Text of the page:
With the introduction of Legends of Tomorrow, they will probably be going in reverse and taking already existing characters to create a new show, but that’s okay. Because those characters have already been introduced individually elsewhere, so like Avengers the show will most likely be focused on te team coming together. I suspect we’ll be seeing even more groundwork laid for the show throughout next fall, before the series premieres midseason.

I haven’t heard anything yet about crossover potential for Supergirl and the CW DC shows, but since they’re all DC and produced by Greg Berlanti you have to consider the possibility (also, CBS and CW are owned by the same company). I think it would be fun to see Barry Allen show up in Supergirl, or vice versa. I’m also extremely disappointed we’ll never see that Arrow/Constantine crossover that was supposedly being discussed by producers and writers. I think Gotham should remain it’s own entity, however. Partly because I was extremely disappointed in that show and felt it didn’t live up to it’s potential. It’s probably the weakest of the DC properties on television, in my opinion.

If DC took it’s time and built their Cinematic Universe more like they’re building the television universe, I would be a lot more excited about their upcoming slate of movies.

3 thoughts on “Building a Comic Book Universe

    swanpride said:
    May 20, 2015 at 10:35 am

    I am not really convinced of DC’s TV-verse. Like with the movies, Marvel has a clear plan. ABC for family friendly shows which play in the “big league”, Netflix for the gritty, street-level heroes. Or, ABC for Shield and Netflix for the defenders. DC is kind of a mess. The CW verse is coming along nicely (even though the “CW-ness” of those shows is putting me off) but then there is Gotham which is apparently not connected to anything, Supergirl which might or might not be connected…it is confusing. I am also not convinced that the CW concept will work with the common CBS audience.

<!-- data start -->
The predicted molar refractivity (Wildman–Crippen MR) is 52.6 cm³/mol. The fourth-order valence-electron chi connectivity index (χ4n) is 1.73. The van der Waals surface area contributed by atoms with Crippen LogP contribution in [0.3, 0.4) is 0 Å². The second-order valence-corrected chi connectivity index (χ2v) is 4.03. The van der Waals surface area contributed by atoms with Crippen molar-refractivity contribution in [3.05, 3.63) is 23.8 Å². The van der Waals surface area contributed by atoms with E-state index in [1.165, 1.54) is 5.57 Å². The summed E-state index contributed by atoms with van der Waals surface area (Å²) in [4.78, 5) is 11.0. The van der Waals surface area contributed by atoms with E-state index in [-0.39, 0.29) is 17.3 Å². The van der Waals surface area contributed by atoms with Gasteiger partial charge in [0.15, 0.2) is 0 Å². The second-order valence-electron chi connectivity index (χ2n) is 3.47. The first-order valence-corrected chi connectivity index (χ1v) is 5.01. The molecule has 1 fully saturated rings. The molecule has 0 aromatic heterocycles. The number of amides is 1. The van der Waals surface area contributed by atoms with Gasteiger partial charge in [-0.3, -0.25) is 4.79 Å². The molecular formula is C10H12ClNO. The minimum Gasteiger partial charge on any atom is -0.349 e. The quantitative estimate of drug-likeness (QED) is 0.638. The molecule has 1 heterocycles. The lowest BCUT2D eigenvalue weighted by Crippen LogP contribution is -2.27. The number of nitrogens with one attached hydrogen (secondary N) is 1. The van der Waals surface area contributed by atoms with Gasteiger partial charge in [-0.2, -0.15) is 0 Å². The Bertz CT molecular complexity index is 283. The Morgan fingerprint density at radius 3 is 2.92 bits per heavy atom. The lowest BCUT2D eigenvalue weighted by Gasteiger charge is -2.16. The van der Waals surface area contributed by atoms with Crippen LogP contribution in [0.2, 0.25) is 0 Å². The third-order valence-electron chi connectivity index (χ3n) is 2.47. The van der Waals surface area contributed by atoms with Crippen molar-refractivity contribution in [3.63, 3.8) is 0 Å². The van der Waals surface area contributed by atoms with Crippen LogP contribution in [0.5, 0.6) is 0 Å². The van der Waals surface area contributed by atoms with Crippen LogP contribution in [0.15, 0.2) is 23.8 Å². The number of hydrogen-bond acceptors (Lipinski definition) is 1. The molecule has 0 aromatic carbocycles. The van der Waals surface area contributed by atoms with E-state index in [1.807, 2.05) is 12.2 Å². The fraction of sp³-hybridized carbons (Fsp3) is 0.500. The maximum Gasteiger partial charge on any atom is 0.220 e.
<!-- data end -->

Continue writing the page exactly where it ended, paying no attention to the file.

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      CJ Dawn responded:
      May 22, 2015 at 3:00 pm

      This is why I focused mainly on the CW shows, because they’re the ones that are connected and what they have done so far with that has worked very well. I don’t think the shows are too “CW.” In fact, with the exception of Supernatural, Arrow is probably one of the most mature shows on the channel. While both have good-looking casts, I think they do justice to the stories they tell without catering too much to CW’s stereotypical audience. As for Supergirl, I’m not sure there will be a direct crossover, but since Berlanti is producing it I’m sure there may at least be a few easter eggs to suggest it’s in the same universe as the CW shows.

      Don’t get me started on Gotham. It was a mess and I was extremely disappointed it did not live up to it’s potential. I still haven’t decided if I’m even giving it a second chance next year. Though with Fish gone, I might since hers was the storyline that seemed the most random and disconnected from the rest of the show.

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        swanpride said:
        May 22, 2015 at 3:37 pm

        After the pilot I suddenly realized that I don’t even want to know more about the batman villains.

        When I say “CW-ness” I mean love-triangles (in Arrow the love triangles have love-triangles), melodrama and at least one useless characters who is just there as love interest. Smallville had Lana Lang, Arrow had Laurel, Flash has Iris. Flash has waited longer for a lover-triangly scene than I thought they would, but that’s mostly because Barry isn’t the type for sleeping around. But Arrow? In this show the love triangles have love triangles. Oliver has a love triangle with everyone on the show with the exception of relatives and Diggle.